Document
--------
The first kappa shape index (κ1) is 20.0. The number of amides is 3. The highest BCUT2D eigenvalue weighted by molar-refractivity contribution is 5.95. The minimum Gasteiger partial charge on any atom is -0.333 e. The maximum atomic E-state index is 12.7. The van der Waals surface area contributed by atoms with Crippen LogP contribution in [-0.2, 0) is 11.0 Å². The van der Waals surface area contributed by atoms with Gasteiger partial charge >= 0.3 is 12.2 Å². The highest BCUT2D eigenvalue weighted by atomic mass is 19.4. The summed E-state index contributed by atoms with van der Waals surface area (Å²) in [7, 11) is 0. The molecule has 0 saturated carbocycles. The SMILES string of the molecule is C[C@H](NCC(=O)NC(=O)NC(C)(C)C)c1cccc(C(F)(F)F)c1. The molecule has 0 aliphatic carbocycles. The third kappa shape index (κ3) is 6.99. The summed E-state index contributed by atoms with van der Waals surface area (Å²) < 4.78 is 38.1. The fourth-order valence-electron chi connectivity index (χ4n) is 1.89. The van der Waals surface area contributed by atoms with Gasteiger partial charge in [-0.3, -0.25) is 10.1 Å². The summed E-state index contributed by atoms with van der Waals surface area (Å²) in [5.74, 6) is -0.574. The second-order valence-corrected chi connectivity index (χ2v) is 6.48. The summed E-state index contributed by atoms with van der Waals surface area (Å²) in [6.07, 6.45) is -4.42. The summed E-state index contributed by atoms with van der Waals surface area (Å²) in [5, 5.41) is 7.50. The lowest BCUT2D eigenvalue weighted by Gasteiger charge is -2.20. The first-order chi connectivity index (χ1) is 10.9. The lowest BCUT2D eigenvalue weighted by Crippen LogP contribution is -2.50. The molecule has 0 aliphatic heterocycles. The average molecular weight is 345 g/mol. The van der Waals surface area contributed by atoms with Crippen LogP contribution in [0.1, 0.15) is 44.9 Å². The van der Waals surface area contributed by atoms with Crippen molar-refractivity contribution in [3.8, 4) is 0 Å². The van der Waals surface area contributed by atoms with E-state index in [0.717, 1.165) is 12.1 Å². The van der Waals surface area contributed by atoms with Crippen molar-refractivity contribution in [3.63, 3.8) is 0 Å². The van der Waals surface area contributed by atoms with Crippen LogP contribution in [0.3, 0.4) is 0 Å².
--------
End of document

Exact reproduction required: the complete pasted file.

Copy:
The first kappa shape index (κ1) is 20.0. The number of amides is 3. The highest BCUT2D eigenvalue weighted by molar-refractivity contribution is 5.95. The minimum Gasteiger partial charge on any atom is -0.333 e. The maximum atomic E-state index is 12.7. The van der Waals surface area contributed by atoms with Crippen LogP contribution in [-0.2, 0) is 11.0 Å². The van der Waals surface area contributed by atoms with Gasteiger partial charge >= 0.3 is 12.2 Å². The highest BCUT2D eigenvalue weighted by atomic mass is 19.4. The summed E-state index contributed by atoms with van der Waals surface area (Å²) in [7, 11) is 0. The molecule has 0 saturated carbocycles. The SMILES string of the molecule is C[C@H](NCC(=O)NC(=O)NC(C)(C)C)c1cccc(C(F)(F)F)c1. The molecule has 0 aliphatic carbocycles. The third kappa shape index (κ3) is 6.99. The summed E-state index contributed by atoms with van der Waals surface area (Å²) < 4.78 is 38.1. The fourth-order valence-electron chi connectivity index (χ4n) is 1.89. The van der Waals surface area contributed by atoms with Gasteiger partial charge in [-0.3, -0.25) is 10.1 Å². The summed E-state index contributed by atoms with van der Waals surface area (Å²) in [5.74, 6) is -0.574. The second-order valence-corrected chi connectivity index (χ2v) is 6.48. The summed E-state index contributed by atoms with van der Waals surface area (Å²) in [6.07, 6.45) is -4.42. The summed E-state index contributed by atoms with van der Waals surface area (Å²) in [5, 5.41) is 7.50. The lowest BCUT2D eigenvalue weighted by Gasteiger charge is -2.20. The first-order chi connectivity index (χ1) is 10.9. The lowest BCUT2D eigenvalue weighted by Crippen LogP contribution is -2.50. The molecule has 0 aliphatic heterocycles. The average molecular weight is 345 g/mol. The van der Waals surface area contributed by atoms with Crippen LogP contribution in [0.1, 0.15) is 44.9 Å². The van der Waals surface area contributed by atoms with Crippen molar-refractivity contribution in [3.8, 4) is 0 Å². The van der Waals surface area contributed by atoms with E-state index in [0.717, 1.165) is 12.1 Å². The van der Waals surface area contributed by atoms with Crippen molar-refractivity contribution in [3.63, 3.8) is 0 Å². The van der Waals surface area contributed by atoms with Crippen LogP contribution in [0.3, 0.4) is 0 Å².